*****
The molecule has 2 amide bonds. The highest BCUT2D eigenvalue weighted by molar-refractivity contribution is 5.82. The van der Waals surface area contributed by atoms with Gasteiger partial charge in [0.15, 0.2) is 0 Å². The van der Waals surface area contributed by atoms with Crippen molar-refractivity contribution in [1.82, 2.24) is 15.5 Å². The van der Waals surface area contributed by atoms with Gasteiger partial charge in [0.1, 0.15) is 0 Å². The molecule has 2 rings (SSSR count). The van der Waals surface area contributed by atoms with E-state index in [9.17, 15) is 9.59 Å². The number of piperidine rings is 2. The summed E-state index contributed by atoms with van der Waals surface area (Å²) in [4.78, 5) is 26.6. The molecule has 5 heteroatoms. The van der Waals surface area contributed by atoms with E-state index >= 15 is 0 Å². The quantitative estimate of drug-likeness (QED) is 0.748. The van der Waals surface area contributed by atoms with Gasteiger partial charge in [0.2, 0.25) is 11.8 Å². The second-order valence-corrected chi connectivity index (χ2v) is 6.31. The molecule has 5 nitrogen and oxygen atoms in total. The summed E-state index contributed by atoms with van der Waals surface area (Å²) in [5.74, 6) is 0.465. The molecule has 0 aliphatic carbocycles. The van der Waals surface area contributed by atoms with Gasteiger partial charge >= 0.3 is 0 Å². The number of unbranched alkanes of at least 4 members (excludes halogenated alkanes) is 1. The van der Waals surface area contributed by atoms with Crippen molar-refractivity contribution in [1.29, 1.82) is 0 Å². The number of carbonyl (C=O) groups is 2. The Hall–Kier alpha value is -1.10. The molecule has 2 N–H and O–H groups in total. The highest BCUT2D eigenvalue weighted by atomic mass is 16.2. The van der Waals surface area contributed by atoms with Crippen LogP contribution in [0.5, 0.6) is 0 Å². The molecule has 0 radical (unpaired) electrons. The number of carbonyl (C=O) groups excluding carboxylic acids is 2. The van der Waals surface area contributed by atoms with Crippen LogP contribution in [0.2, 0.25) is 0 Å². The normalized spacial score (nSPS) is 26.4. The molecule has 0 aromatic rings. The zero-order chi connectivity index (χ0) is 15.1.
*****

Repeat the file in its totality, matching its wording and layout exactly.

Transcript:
The molecule has 2 amide bonds. The highest BCUT2D eigenvalue weighted by molar-refractivity contribution is 5.82. The van der Waals surface area contributed by atoms with Gasteiger partial charge in [0.15, 0.2) is 0 Å². The van der Waals surface area contributed by atoms with Crippen molar-refractivity contribution in [1.82, 2.24) is 15.5 Å². The van der Waals surface area contributed by atoms with Gasteiger partial charge in [0.1, 0.15) is 0 Å². The molecule has 2 rings (SSSR count). The van der Waals surface area contributed by atoms with E-state index in [9.17, 15) is 9.59 Å². The number of piperidine rings is 2. The summed E-state index contributed by atoms with van der Waals surface area (Å²) in [4.78, 5) is 26.6. The molecule has 5 heteroatoms. The van der Waals surface area contributed by atoms with E-state index >= 15 is 0 Å². The quantitative estimate of drug-likeness (QED) is 0.748. The van der Waals surface area contributed by atoms with Gasteiger partial charge in [0.2, 0.25) is 11.8 Å². The second-order valence-corrected chi connectivity index (χ2v) is 6.31. The molecule has 5 nitrogen and oxygen atoms in total. The summed E-state index contributed by atoms with van der Waals surface area (Å²) in [5.74, 6) is 0.465. The molecule has 0 aliphatic carbocycles. The van der Waals surface area contributed by atoms with Gasteiger partial charge >= 0.3 is 0 Å². The number of unbranched alkanes of at least 4 members (excludes halogenated alkanes) is 1. The van der Waals surface area contributed by atoms with Crippen molar-refractivity contribution in [1.29, 1.82) is 0 Å². The number of carbonyl (C=O) groups is 2. The Hall–Kier alpha value is -1.10. The molecule has 2 N–H and O–H groups in total. The highest BCUT2D eigenvalue weighted by atomic mass is 16.2. The van der Waals surface area contributed by atoms with Crippen LogP contribution in [0.5, 0.6) is 0 Å². The molecule has 0 radical (unpaired) electrons. The number of carbonyl (C=O) groups excluding carboxylic acids is 2. The van der Waals surface area contributed by atoms with Crippen LogP contribution in [0.2, 0.25) is 0 Å². The normalized spacial score (nSPS) is 26.4. The molecule has 0 aromatic rings. The zero-order chi connectivity index (χ0) is 15.1.